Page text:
As Sprint’s network turns from a liability into, potentially an asset (within 12-15 months if it plays its cards right), expect to see a much more aggressive company. I’d predict a big advertising campaign, possibly re-branding or re-positioning the company, but still focusing on the differentiated unlimited offer. Sprint will also have to come up with a new trick to steal some of the 50-60% of U.S. consumers who are in a “family” or “shared data” plan with AT&T or Verizon. We will surely see some disruptive pricing in the U.S. wireless market. There’s a lot of room below $10/GB, which is the prevailing mobile data pricing. There’s also room below the $200+ a month a family must spend with Share Everything/Mobile Share. There’s opportunity to offer creative plans for the 75%+ of “connected” devices, such as tablets, that are not cellular-enabled. And with the handset ownership/procurement model slowly, but steadily, moving away from a subsidy model, there will be more froth in the market, hence more subs and more devices up for grabs, and more often.

Additionally, as Sprint rolls out LTE and expands its 4G capacity, I would expect the company to court a significant MVNO partnership from a major Internet or media company. Think Amazon, Google, Netflix, Facebook, or Viacom, for example, who want to develop creative offers that bundle in content with connectivity. DISH could be part of the fray if it fails to execute on a facilities-based deal. Sort of like Obama asking Hilary to be Secretary of State after he beat her for the nomination and won the election.

What Might DISH Do?

DISH was determined but clearly had a limit in terms of how much it was willing to bid for Sprint & Clearwire, especially given its unique financial situation. This will not be the last of DISH in the wireless space, however. It is determined to disrupt current market structures. DISH strongly believes there’s opportunity to capture share of the relatively uncompetitive fixed broadband market. With the densification of cellular networks, spread of WiFi hotspots, and LTE roadmap, a key strategic and market structure question is whether, 3-5 years from now, fixed and mobile broadband services will still be distinct.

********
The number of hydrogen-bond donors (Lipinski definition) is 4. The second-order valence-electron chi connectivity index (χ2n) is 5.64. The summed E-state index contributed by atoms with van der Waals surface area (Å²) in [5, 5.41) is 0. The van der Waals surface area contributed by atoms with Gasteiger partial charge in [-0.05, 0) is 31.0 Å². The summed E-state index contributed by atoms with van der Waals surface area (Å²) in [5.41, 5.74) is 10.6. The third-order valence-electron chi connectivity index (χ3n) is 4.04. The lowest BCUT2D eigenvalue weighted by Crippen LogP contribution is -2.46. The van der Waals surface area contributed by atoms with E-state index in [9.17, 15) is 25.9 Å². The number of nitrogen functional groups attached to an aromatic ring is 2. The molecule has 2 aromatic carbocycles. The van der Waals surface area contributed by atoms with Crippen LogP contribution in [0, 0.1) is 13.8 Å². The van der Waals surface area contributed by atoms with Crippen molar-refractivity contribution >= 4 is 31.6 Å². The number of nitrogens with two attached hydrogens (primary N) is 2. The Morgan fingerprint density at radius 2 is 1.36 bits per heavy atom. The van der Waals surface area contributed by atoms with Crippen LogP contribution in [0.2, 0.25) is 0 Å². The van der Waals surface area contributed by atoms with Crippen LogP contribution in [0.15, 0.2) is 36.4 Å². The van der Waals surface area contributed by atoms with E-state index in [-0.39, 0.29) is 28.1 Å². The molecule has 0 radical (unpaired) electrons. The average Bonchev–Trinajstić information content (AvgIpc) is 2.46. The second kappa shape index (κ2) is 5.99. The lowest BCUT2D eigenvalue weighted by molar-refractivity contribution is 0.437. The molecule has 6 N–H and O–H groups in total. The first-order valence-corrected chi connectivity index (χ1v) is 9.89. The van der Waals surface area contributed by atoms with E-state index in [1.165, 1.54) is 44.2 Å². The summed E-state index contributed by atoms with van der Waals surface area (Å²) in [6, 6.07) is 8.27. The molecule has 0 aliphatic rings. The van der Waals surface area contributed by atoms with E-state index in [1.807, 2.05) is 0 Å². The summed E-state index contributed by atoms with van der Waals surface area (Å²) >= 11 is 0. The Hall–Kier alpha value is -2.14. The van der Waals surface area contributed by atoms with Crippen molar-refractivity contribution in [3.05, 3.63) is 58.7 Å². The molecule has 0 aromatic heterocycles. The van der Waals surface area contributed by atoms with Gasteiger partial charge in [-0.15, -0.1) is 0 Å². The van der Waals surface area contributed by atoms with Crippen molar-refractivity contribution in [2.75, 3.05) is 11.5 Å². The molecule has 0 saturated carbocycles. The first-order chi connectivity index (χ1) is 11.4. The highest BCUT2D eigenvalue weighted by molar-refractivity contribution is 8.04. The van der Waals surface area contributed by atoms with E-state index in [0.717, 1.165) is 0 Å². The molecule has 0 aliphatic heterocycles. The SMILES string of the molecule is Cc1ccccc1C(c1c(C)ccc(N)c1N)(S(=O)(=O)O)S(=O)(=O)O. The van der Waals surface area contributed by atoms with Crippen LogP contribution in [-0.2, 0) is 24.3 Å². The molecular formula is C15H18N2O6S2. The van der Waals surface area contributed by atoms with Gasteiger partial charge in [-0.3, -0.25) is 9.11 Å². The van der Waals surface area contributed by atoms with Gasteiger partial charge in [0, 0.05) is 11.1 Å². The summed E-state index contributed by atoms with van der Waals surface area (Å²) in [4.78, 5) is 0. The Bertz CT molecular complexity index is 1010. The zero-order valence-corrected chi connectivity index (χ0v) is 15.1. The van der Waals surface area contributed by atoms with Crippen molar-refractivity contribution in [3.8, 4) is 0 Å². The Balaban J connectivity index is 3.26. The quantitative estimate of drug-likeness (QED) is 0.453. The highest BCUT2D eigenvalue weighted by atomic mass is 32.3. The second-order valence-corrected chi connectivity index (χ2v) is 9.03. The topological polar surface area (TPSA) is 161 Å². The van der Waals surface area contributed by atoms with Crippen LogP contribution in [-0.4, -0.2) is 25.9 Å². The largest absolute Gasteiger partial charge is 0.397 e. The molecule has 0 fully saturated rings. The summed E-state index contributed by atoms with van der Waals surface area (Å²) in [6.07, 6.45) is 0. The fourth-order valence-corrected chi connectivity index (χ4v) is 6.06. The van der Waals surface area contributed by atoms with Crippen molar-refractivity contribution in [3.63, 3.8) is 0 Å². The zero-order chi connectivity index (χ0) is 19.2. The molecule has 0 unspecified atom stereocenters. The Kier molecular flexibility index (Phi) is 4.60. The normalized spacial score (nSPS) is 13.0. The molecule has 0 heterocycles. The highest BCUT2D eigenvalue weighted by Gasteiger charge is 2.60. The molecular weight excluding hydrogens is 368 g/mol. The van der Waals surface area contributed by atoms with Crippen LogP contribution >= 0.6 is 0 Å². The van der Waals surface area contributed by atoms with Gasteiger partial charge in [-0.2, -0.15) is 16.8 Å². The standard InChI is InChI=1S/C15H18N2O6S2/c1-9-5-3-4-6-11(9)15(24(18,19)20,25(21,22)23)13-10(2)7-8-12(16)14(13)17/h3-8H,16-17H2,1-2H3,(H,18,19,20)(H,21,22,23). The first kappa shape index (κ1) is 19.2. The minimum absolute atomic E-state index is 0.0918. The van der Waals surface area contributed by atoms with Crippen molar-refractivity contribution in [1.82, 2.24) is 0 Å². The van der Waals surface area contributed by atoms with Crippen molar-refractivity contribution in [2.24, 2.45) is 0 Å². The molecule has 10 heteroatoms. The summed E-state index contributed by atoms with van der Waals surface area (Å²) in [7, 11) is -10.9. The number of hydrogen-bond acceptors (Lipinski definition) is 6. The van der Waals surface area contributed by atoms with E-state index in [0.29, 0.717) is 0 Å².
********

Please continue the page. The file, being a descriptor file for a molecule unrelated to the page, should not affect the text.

There is a chance that DISH could try to scoop up T-Mobile, or perhaps sign some form of unique MVNO or network sharing deal. It could also cobble together a terrestrial wireless network, through select acquisitions (Leap comes to mind) or some form of hybrid structure, similar to how Metro PCS and Leap Wireless had structured their “nationwide” offerings over the past few years. Some stake in or relationship with Clearwire is still on the table, once the boards vote and the heat of the current moment dies down.

The battle might be over but the war is not.  

Mark Lowenstein, a leading industry analyst, consultant, and commentator, is Managing Director of Mobile Ecosystem. Click here to subscribe to his free Lens on Wireless monthly newsletter, or follow him on Twitter at @marklowenstein.

Sourcing has become an increasingly important issue for retailers due to a tightening of geographic choices. This is causing worldwide cost increases since choices are decreasing while costs are rising due to less options. The recent developments in Bangledesh where there are major safety concerns that are causing retailers to consider dropping sourcing from the country for fear of legal issues after the April collapse of the Rana Plaza complex factory in Dhaka which killed 1,129 people. China will always have supply but quota and tariffs become a larger issue. Retailers like Gap, Target, and Wal-Mart source in emerging markets like Pakistan, Vietnam, and Cambodia but these countries have limitations continuing to make sourcing more challenging. Quality can’t be found everywhere as only certain products can come from certain locations and fabrics can be costly to stage adding to costs. This makes sourcing opportunities challenging. If price isn’t an issue quality and capability can become the issue. Not all countries can make all products at the same cost or same quality required to make the product sellable or the margin level acceptable. Stay tuned there is more to come.

Gary was the CEO of United Retail Group from 2008 to 2010, a 500 mall and strip-center based chain of specialty stores.  He successfully executed a special turnaround, helping move a recently acquired company from public to private, reduce its losses and grow the business. Prior to United Retail Group, Mr. White was the COO and Executive VP at The Wet Seal, where he returned the company to profitability from large losses.  He was the CEO of Savers, Inc for 3 years prior to Wet Seal and the CEO of Gymboree for 4 years.  He spent 16 years at Target in the beginning of his career, moving from a store manager to Vice President Regional Manager – West. If you would like to speak with Gary about this topic or how it will affect individual retailers on a 1 on 1 basis please contact Tom Roulston at (216)780-9581 or tom@roulstonresearch.com.